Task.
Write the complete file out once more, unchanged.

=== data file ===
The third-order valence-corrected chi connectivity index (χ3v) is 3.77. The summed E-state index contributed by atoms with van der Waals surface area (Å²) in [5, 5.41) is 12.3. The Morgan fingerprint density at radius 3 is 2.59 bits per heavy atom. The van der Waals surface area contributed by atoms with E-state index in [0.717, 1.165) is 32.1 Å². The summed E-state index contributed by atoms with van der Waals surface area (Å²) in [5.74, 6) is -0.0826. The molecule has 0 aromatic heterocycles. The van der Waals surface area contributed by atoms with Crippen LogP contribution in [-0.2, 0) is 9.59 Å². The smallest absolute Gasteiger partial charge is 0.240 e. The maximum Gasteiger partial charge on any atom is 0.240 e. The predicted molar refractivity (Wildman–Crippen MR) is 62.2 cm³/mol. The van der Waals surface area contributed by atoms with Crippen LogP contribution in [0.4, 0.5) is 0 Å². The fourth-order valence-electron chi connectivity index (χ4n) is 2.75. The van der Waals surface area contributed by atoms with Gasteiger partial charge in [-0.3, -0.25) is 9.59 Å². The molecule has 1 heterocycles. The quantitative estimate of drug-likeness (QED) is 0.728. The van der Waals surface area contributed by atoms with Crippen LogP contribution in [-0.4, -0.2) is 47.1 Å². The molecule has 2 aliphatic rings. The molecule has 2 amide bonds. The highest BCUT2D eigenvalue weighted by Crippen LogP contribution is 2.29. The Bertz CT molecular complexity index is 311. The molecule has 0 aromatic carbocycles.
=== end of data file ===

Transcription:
The third-order valence-corrected chi connectivity index (χ3v) is 3.77. The summed E-state index contributed by atoms with van der Waals surface area (Å²) in [5, 5.41) is 12.3. The Morgan fingerprint density at radius 3 is 2.59 bits per heavy atom. The van der Waals surface area contributed by atoms with E-state index in [0.717, 1.165) is 32.1 Å². The summed E-state index contributed by atoms with van der Waals surface area (Å²) in [5.74, 6) is -0.0826. The molecule has 0 aromatic heterocycles. The van der Waals surface area contributed by atoms with Crippen LogP contribution in [-0.2, 0) is 9.59 Å². The smallest absolute Gasteiger partial charge is 0.240 e. The maximum Gasteiger partial charge on any atom is 0.240 e. The predicted molar refractivity (Wildman–Crippen MR) is 62.2 cm³/mol. The van der Waals surface area contributed by atoms with Crippen LogP contribution in [0.4, 0.5) is 0 Å². The fourth-order valence-electron chi connectivity index (χ4n) is 2.75. The van der Waals surface area contributed by atoms with Gasteiger partial charge in [-0.3, -0.25) is 9.59 Å². The molecule has 1 heterocycles. The quantitative estimate of drug-likeness (QED) is 0.728. The van der Waals surface area contributed by atoms with Crippen LogP contribution in [-0.4, -0.2) is 47.1 Å². The molecule has 2 aliphatic rings. The molecule has 2 amide bonds. The highest BCUT2D eigenvalue weighted by Crippen LogP contribution is 2.29. The Bertz CT molecular complexity index is 311. The molecule has 0 aromatic carbocycles.